SBC leaders agree to pay $1.6M for sexual abuse review, delay decision on waiving privilege

Messengers to the Southern Baptist Convention Annual Meeting June 15-16, 2021, cast ballots for several motions and elections throughout the two-day event in Nashville, Tenn.
Messengers to the Southern Baptist Convention Annual Meeting June 15-16, 2021, cast ballots for several motions and elections throughout the two-day event in Nashville, Tenn. | Eric Brown

After hours of debate this week, Southern Baptist Convention leaders declined for the time being to allow a third-party firm access to communication with its lawyers as part of an investigation into how top denominational leaders handled sex abuse allegations. 

On Tuesday, the SBC's Executive Committee rejected a proposal that would have allowed Guidepost Solutions, the firm investigating the committee's handling of sexual abuse claims, to review materials involving the executive committee and its attorney.

Instead, the EC voted to take another week to negotiate whether or not to waive attorney-client privilege. It adopted a temporary measure to move the sexual abuse review forward and agreed to fully fund the upcoming investigation up to $1.6 million.

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"Resolved that the SBC Executive Committee continue negotiating legal means of accomplishing the goal of a public internal investigation and submit this agreement to the Executive Committee, Task Force, and Guidepost by September 28, 2021," the committee announced. It added that at this point, "attorney-client privilege has not yet been waived but is being fleshed out through negotiations."

In a statement, members of the SBC Sexual Abuse Task Force said that while they are "glad that the investigation can begin," they are "disappointed that so far, the Executive Committee has not followed the overwhelming clear mandate of Messengers to waive attorney-client privilege so that all relevant materials can be examined."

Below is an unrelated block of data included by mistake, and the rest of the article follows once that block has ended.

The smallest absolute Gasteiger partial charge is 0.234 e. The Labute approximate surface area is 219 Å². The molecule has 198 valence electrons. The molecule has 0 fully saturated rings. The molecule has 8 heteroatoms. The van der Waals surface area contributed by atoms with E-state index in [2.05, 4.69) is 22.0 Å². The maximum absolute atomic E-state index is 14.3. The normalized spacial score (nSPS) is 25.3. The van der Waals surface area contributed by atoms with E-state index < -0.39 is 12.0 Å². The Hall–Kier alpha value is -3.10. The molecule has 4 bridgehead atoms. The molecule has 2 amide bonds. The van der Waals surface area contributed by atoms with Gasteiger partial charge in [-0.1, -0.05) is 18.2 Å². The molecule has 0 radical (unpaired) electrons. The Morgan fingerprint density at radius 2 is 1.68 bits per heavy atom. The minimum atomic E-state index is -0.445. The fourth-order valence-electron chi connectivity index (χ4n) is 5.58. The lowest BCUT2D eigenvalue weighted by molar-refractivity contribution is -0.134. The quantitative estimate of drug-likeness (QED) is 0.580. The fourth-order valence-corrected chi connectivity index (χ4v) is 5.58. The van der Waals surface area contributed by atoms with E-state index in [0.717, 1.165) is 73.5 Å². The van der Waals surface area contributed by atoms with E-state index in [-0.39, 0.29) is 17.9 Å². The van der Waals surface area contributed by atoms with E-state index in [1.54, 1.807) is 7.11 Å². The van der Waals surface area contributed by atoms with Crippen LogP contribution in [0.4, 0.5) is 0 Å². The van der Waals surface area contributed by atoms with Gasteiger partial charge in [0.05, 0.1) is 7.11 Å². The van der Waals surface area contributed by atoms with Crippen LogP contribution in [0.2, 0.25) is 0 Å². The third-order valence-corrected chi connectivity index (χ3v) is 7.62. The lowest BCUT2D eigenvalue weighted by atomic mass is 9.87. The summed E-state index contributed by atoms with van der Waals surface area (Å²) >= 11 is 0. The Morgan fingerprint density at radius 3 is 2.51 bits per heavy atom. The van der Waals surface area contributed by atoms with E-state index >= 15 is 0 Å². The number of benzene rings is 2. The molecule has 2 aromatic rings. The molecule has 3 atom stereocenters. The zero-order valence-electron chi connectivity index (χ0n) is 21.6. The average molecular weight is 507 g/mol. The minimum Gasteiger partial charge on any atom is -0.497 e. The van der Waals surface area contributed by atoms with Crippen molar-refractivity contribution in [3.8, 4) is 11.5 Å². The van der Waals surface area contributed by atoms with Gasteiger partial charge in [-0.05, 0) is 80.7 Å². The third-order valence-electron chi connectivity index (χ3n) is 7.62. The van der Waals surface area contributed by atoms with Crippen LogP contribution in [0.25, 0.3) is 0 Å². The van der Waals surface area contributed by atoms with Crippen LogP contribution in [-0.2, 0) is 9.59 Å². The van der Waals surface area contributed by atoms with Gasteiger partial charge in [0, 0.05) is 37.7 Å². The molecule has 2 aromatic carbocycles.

"We recognize as well that this has created yet another painful burden upon the many survivors of sexual abuse who had hoped that this would pass without controversy, and we are grieved at this reality," the statement reads. 

In June, SBC messengers voted for newly-elected SBC President Ed Litton to appoint a task force to oversee a third-party investigation of allegations SBC leaders mishandled a "crisis of sexual abuse" in the nation's largest Protestant denomination.

Guidepost Solutions was commissioned to "review and enhance training provided to SBC Executive Committee staff and its board of trustees" as it relates to sex abuse and the organization's "communications to cooperating churches and congregants in cooperating churches."

The investigation, funded by allocations from the Cooperative Program, will cover the period from January 1, 2000, to June 14, 2021, and include a review of "actions and decisions of staff and members of the Executive Committee." Locke Lord, a Dallas-based firm, was also hired as additional legal counsel to help oversee the independent review.